Circumstances leading up to wrongful death cases are seldom simple. They are nearly always devastating for the families involved. However, some cases are more egregious than others, potentially causing differing degrees of emotional and mental anguish among a more varied group of people than is typical. 

Such was the case in an event in Chicago that led to the death of a man in a hospital. According to the New York Post, siblings rushed to the hospital to share the last moments of their brother before making the difficult and agonizing decision to remove him from life support. The issue: The badly beaten man was not who the hospital allegedly assumed him to be. 

The report further indicated that, despite the sisters’ protestations, hospital staff members insisted that the injured man was indeed the family of the visitors. Later, after the assumed-dead brother appeared at a family barbecue — and after Chicago police fingerprinted the deceased individual, revealing the mistaken identity — that the facts began to more completely illustrate the hospital’s alleged negligence.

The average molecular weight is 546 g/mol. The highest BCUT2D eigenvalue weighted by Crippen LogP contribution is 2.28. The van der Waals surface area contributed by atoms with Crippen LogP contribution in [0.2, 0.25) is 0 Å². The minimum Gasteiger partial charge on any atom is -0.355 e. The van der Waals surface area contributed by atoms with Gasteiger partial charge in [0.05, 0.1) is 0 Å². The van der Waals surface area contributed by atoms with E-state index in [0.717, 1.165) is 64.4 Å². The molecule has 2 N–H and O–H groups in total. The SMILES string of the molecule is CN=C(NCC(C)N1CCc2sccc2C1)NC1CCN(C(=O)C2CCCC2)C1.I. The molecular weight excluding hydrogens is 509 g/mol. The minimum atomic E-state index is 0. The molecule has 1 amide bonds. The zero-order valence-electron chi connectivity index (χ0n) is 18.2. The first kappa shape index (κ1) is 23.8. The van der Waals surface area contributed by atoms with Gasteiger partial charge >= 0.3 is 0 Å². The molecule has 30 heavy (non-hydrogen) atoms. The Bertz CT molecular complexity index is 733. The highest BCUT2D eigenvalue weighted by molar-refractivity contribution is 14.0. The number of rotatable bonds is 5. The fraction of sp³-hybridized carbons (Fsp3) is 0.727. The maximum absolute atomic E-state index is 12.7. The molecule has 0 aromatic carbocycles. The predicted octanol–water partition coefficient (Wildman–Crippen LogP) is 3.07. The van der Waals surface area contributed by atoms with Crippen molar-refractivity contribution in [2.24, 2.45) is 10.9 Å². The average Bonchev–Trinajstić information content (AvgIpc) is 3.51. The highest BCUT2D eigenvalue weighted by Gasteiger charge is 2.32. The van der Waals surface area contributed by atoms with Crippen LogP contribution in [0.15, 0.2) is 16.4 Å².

FindLaw states that, in North Carolina, representatives of deceased individuals have grounds to file a wrongful death lawsuit when the individual could have filed suit during life. By this guideline, it is likely that anyone in a similar situation in this state would have the right to file suit. 

From the actions of the families involved — both those of the deceased man and the man for whom he was mistaken — is apparent that the laws in Illinois provide similar rights. They joined together in lawsuits against the city of Chicago and the hospital in question, bringing allegations of wrongful death, emotional distress and negligence.